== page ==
Visit Our Veterinarians in Hull for Annual Physicals & Pet Vaccinations


At Clinique Vétérinaire de Hull, we recommend you bring your pet in at least once a year to have a comprehensive physical exam. Yearly physicals performed by our veterinarians in Hull can detect or help prevent future health issues. Our team can give you specific recommendations in regards to your animal’s nutritional needs as well as give you advice to keep your pet happy and healthy from head to tail!

We provide physical examinations for the following animals:

  • Cats

  • Dogs

  • Rabbits

  • Rats

  • Pigs

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Request an Appointment

Meet a veterinarian for a physical or to discuss vaccinating your pet against harmful diseases.


Vaccination plays a major role in maintaining your pets overall health and is the foundation of preventative medicine. Young or old, your companion animal benefits from regular vaccinations that protect him from potentially harmful and even fatal diseases, such as Rabies. In addition, vaccinations cost considerably less than the treatments available for the diseases pets are normally vaccinated against.

Every pet should be vaccinated; even indoor dogs and cats can be exposed to a rabid bat. The protection provided by a vaccine gradually declines over time, which is why your pet needs regular "booster" vaccinations to ensure ongoing immunity from disease. Our team is here to discuss with you what vaccines would be necessary or recommended for your pet’s lifestyle. Call us today.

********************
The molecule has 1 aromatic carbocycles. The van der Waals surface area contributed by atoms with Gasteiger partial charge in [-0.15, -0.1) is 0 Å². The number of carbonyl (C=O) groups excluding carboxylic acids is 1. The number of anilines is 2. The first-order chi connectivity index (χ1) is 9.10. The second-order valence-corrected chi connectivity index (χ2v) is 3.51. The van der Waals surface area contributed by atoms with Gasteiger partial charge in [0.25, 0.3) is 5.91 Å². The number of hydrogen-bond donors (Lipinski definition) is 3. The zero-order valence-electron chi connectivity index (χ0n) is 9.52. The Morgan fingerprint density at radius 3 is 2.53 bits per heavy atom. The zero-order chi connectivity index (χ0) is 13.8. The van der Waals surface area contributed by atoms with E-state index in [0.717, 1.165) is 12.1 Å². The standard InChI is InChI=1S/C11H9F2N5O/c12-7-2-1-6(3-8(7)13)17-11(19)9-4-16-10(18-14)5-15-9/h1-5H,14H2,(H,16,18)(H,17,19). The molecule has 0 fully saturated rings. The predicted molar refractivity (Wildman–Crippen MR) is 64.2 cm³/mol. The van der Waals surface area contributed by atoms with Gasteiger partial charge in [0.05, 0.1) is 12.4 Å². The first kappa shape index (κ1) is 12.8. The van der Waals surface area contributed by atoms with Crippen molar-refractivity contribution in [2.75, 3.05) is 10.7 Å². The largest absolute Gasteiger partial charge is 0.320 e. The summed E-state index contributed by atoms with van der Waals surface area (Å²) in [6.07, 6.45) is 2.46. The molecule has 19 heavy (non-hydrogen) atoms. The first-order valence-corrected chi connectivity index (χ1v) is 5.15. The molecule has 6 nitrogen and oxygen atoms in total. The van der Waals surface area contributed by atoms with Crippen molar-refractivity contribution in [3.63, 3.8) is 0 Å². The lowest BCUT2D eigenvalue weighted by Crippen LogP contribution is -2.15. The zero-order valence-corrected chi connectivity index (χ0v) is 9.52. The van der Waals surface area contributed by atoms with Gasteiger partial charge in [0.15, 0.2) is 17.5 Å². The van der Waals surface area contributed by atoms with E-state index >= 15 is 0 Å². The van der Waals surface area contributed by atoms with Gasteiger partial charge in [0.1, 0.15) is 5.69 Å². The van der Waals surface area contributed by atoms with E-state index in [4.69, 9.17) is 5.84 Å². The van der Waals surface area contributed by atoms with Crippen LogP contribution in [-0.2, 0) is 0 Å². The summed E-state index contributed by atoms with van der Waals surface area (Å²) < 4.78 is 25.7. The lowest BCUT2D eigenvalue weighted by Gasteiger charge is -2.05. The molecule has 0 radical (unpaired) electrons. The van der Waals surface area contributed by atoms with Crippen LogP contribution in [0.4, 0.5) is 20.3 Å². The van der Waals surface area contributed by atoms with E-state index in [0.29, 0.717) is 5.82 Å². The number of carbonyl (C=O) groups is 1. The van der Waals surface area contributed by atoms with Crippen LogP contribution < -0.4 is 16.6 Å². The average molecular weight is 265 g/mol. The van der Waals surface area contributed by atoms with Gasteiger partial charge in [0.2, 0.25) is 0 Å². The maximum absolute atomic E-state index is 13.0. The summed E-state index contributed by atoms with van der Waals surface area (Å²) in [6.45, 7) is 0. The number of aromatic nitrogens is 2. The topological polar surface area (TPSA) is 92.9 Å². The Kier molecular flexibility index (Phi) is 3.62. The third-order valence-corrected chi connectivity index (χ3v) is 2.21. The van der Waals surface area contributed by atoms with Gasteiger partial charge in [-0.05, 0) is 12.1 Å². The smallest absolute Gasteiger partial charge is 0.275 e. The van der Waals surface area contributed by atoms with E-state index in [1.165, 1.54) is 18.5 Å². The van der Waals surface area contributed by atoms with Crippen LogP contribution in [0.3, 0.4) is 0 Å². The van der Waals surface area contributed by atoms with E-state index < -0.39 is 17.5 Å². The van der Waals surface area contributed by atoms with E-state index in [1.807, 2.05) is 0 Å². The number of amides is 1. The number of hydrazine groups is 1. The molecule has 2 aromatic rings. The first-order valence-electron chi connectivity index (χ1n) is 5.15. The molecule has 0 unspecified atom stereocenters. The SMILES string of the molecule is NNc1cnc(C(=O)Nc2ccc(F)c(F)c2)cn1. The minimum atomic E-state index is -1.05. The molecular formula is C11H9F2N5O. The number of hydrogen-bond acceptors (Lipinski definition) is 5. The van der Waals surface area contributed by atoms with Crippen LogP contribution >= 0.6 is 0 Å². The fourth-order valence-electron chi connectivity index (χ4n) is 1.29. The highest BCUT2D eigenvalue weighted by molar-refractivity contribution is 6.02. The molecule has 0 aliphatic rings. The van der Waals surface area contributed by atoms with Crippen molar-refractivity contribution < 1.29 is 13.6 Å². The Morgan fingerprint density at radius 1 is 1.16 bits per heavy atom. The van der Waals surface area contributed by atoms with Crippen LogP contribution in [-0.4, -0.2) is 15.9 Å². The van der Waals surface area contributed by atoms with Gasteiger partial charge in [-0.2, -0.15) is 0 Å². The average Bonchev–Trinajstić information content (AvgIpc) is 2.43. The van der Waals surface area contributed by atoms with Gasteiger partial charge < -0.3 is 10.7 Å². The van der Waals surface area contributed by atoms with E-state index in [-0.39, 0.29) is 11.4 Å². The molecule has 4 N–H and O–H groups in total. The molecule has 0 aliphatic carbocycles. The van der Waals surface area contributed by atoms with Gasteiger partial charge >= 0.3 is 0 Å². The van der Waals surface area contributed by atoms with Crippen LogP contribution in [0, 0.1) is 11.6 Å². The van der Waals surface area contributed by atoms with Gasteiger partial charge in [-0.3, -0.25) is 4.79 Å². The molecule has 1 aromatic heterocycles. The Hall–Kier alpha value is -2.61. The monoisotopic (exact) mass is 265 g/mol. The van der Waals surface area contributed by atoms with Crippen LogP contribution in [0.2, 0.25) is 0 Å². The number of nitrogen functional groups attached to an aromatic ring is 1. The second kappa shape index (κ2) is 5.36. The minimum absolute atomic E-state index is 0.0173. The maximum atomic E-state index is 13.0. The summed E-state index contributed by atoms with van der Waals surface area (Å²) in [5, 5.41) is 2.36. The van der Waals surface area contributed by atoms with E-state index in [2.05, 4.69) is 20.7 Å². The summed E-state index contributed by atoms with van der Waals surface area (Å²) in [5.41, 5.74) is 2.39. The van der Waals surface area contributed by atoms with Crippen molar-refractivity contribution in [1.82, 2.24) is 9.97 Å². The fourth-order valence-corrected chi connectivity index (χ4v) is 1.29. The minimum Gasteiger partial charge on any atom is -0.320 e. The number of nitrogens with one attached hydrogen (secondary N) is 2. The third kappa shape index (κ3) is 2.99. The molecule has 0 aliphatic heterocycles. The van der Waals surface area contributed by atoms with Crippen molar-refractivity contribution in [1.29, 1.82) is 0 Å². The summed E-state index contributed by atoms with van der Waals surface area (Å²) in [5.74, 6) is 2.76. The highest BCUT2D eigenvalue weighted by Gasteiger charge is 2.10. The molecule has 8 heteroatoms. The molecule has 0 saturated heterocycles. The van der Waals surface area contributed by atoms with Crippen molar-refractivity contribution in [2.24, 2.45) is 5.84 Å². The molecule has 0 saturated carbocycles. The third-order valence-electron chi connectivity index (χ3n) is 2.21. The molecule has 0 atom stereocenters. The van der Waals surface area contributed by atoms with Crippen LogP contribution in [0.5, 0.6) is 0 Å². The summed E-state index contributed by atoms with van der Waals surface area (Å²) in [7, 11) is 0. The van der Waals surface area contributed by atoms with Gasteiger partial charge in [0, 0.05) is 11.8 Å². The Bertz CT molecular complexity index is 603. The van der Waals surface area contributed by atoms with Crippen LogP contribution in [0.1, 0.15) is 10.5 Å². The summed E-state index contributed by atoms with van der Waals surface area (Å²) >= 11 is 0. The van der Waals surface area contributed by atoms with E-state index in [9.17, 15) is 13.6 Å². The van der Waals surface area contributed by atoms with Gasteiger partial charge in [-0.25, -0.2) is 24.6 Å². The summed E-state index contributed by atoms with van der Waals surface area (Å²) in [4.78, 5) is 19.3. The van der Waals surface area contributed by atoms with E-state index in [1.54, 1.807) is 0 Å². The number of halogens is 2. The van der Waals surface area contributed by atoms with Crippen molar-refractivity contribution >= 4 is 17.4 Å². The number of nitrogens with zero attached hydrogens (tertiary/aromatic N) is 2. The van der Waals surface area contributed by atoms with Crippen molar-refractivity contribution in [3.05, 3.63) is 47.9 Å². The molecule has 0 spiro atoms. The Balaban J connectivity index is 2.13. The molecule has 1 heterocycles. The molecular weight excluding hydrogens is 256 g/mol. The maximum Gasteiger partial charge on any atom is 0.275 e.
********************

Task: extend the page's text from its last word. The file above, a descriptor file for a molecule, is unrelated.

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Rabies is a viral disease transmitted by saliva that attacks the central nervous system of all warm-blooded animals, humans included. The disease is often transferred by a bite from an infected animal such as bats, raccoons, skunks and foxes.

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Canine Distemper

Canine Distemper is a serious and highly contagious viral disease affecting primarily young, unvaccinated dogs. Prevention of this disease is extremely important, as distemper is often fatal. Even if a dog survives the disease, distemper can permanently damage the dog's nervous system, sense of smell, sight and sound. Vaccination has been shown to prevent the disease.

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Infectious Canine Hepatitis

Hepatitis is a viral disease that is most common in unvaccinated puppies (9-12 weeks). Symptoms may include discharge from the nose or eyes, coughing, jaundice, loss of appetite, vomiting, change in drinking and urinating behaviour. Hepatitis is spread by contact with urine from an infected dog. Canine hepatitis is often fatal, so prevention by vaccination is key. Infectious canine hepatitis is not contagious to humans.

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Canine Parvovirus

Parvovirus is a serious disease affecting puppies from 6 weeks to 6 months of age, although any age can be affected. It attacks the gastrointestinal tract, causing a loss of appetite, vomiting, diarrhea or lethargy. Left untreated, Parvovirus can be fatal.

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Canine Leptospirosis